My second-favorite album of the year so far belongs to one of my favorite artists, Josh Rouse. His Love in the Modern Age is a synthesizer-drenched homage to 80s bands such as Blue Nile and Prefab Sprout, but it still feels very much like a Josh Rouse record — sad, soulful and melodic as hell.
Rouse is the rare artist who is beloved by every member of my immediate family. He’s a staple on our car trips. My wife likes to point out that every one of his albums has a distinct sound, often a distinct instrument, that sets it apart from all the others.
In this week’s Childish Gambino post, a commenter brought up the dilemma of having an under-appreciated favorite artist hit it big. You’re happy for his or her success, but you kind of liked being in on a secret.
I have two such favorite artists, both of whom I’ve adored for a decade and a half. And as much as I enjoy belonging to their exclusive fan bases, I have to say I’m ready for the world to give them the attention they deserve. One is Tift Merritt; the other is Josh Rouse.
Nice work by the Random iTunes Fairy this weekend, serving up two of my favorite singer-songwriters with Ben Folds yesterday and Josh Rouse today.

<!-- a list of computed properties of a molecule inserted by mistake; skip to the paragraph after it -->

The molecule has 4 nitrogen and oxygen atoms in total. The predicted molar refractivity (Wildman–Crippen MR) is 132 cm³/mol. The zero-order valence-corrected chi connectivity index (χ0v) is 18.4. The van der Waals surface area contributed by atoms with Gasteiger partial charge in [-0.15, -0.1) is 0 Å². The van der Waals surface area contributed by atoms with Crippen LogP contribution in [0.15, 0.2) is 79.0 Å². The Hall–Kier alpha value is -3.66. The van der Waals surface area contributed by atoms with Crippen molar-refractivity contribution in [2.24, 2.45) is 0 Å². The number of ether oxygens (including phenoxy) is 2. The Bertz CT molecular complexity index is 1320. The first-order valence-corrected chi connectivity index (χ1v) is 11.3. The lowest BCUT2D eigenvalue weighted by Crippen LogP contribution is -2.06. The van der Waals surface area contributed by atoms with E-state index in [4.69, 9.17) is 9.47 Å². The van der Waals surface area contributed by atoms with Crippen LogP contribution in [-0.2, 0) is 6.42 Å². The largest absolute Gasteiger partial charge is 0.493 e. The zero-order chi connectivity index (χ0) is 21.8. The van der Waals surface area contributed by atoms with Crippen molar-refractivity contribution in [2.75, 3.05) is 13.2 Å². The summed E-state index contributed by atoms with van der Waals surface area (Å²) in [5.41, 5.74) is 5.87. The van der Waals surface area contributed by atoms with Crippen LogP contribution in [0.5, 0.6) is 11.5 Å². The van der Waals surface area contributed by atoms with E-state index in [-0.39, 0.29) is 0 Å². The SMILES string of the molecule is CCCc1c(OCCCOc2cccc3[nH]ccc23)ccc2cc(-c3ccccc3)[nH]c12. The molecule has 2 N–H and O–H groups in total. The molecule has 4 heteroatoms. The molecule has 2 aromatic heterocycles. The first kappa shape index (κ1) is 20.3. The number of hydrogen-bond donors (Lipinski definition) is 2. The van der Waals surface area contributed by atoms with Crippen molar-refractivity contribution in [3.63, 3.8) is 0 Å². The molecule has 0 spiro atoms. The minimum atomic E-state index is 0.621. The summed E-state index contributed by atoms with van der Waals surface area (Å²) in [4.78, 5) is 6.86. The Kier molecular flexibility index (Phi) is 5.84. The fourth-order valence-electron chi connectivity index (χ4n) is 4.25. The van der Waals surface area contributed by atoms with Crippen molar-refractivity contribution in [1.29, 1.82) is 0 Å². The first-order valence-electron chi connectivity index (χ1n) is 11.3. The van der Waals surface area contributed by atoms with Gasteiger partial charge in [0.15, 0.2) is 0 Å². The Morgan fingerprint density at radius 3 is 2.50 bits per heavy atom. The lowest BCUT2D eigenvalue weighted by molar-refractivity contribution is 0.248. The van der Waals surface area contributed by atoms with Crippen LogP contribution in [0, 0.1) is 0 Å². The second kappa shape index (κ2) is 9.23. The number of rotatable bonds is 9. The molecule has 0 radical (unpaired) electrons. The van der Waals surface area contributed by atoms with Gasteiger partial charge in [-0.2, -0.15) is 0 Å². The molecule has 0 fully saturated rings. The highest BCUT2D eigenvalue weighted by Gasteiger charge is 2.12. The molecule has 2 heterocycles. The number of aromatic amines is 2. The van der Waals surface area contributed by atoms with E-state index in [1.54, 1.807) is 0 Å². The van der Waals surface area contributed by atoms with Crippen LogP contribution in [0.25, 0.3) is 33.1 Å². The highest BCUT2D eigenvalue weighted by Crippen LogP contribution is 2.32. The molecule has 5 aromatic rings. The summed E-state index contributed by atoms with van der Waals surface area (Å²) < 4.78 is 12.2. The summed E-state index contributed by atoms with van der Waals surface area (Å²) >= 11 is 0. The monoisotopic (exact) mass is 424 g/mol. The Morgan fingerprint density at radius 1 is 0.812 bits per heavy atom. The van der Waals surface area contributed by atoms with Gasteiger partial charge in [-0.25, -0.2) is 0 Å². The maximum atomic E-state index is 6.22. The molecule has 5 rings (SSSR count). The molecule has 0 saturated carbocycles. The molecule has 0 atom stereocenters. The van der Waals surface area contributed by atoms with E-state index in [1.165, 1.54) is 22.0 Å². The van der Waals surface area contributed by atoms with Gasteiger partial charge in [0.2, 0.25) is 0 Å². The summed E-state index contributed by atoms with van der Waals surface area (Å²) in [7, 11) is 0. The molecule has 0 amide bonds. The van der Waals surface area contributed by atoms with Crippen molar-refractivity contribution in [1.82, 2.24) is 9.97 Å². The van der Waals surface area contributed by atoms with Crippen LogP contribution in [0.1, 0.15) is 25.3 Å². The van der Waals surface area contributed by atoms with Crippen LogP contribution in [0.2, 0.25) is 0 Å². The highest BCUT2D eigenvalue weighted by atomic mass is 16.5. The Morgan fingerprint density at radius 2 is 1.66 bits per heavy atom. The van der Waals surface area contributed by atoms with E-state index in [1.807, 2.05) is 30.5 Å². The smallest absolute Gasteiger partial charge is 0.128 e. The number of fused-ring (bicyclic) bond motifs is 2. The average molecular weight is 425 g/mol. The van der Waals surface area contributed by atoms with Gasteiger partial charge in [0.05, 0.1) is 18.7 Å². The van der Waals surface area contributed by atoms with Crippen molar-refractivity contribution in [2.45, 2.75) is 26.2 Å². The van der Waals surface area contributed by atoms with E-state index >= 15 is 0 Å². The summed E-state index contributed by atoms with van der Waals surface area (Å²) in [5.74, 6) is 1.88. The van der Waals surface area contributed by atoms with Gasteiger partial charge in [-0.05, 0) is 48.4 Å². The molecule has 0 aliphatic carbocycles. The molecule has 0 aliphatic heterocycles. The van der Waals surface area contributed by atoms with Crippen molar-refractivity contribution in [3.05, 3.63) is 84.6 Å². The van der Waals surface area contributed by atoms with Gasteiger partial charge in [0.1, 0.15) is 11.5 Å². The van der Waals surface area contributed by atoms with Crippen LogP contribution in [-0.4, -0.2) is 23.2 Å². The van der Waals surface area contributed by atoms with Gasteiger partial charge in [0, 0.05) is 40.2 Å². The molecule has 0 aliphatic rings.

‘James’ is a track from Rouse’s 2003 album 1972, one of his best efforts. Inspired by the sound and style of the decade it’s named after, 1972 is a sharp and satisfying listen and ‘James’ is one of its best songs.
I haven’t had a difficult choice to make through the first few matchups in Round One of Montauk Madness, and that won’t change today.
Peter Gabriel faces off against Josh Rouse. An art rock pioneer against a prolific but low-profile indie singer-songwriter. While I love Gabriel’s So — a bona fide classic — and enjoy tracks from his other solo records, he hasn’t consistently impressed me the way Rouse has.
Here’s one of those very rare occasions where the Random iTunes Fairy serves up two songs by the same artist on the same weekend. I can’t remember the last time this happened.
The odds of a second Josh Rouse song popping up after the first one are about 1 in a 100, given the number of Rouse songs in my library (137) vs. the total number of songs (12,425). Not exactly like winning Lotto, but certainly a long shot.
Random iTunes Weekends often serve as a reminder of how quickly time passes. Today’s selection is a perfect example.
I still think of Josh Rouse as a recent discovery, but I just realized that Nashville — the album that caught my attention as a new release — came out 11 years ago. Rouse’s debut, Dressed Up Like Nebraska, was released in 1998, nearly two decades ago, making him a grizzled veteran.
Today’s Random iTunes Selection comes courtesy of a Josh Rouse live CD distributed for free by Noise Trade.
Noise Trade is a site that connects musicians with fans through the free distribution of music. The idea is that the audience an artist can reach through the site’s large network is worth a lot in potential future sales.
Josh Rouse can win new fans through the release of a live sampling of his earlier work, and existing fans (like me) get to download a nice little treat.